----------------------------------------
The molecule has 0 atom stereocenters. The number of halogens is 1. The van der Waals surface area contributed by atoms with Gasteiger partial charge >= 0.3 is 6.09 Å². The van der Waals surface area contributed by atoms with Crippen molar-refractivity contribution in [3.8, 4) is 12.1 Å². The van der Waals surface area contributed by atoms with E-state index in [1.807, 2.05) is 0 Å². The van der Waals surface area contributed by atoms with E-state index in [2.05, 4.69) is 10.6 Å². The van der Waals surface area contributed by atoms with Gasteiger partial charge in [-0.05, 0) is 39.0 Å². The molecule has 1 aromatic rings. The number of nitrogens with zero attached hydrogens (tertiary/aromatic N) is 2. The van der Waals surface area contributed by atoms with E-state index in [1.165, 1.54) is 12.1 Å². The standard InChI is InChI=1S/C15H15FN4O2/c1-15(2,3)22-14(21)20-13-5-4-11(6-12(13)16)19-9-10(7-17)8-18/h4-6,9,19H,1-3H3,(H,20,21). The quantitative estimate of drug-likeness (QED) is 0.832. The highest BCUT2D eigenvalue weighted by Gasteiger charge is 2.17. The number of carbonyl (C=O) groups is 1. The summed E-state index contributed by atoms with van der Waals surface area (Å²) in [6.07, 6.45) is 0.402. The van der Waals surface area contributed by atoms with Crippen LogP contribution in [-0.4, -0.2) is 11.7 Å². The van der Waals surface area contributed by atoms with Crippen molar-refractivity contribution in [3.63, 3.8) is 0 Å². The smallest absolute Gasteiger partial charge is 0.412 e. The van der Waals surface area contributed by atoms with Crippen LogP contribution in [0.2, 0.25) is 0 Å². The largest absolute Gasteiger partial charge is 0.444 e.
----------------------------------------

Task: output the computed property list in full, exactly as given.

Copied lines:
The molecule has 0 atom stereocenters. The number of halogens is 1. The van der Waals surface area contributed by atoms with Gasteiger partial charge >= 0.3 is 6.09 Å². The van der Waals surface area contributed by atoms with Crippen molar-refractivity contribution in [3.8, 4) is 12.1 Å². The van der Waals surface area contributed by atoms with E-state index in [1.807, 2.05) is 0 Å². The van der Waals surface area contributed by atoms with E-state index in [2.05, 4.69) is 10.6 Å². The van der Waals surface area contributed by atoms with Gasteiger partial charge in [-0.05, 0) is 39.0 Å². The molecule has 1 aromatic rings. The number of nitrogens with zero attached hydrogens (tertiary/aromatic N) is 2. The van der Waals surface area contributed by atoms with E-state index in [1.165, 1.54) is 12.1 Å². The standard InChI is InChI=1S/C15H15FN4O2/c1-15(2,3)22-14(21)20-13-5-4-11(6-12(13)16)19-9-10(7-17)8-18/h4-6,9,19H,1-3H3,(H,20,21). The quantitative estimate of drug-likeness (QED) is 0.832. The highest BCUT2D eigenvalue weighted by Gasteiger charge is 2.17. The number of carbonyl (C=O) groups is 1. The summed E-state index contributed by atoms with van der Waals surface area (Å²) in [6.07, 6.45) is 0.402. The van der Waals surface area contributed by atoms with Crippen LogP contribution in [-0.4, -0.2) is 11.7 Å². The van der Waals surface area contributed by atoms with Crippen molar-refractivity contribution in [3.63, 3.8) is 0 Å². The smallest absolute Gasteiger partial charge is 0.412 e. The van der Waals surface area contributed by atoms with Crippen LogP contribution in [0.2, 0.25) is 0 Å². The largest absolute Gasteiger partial charge is 0.444 e.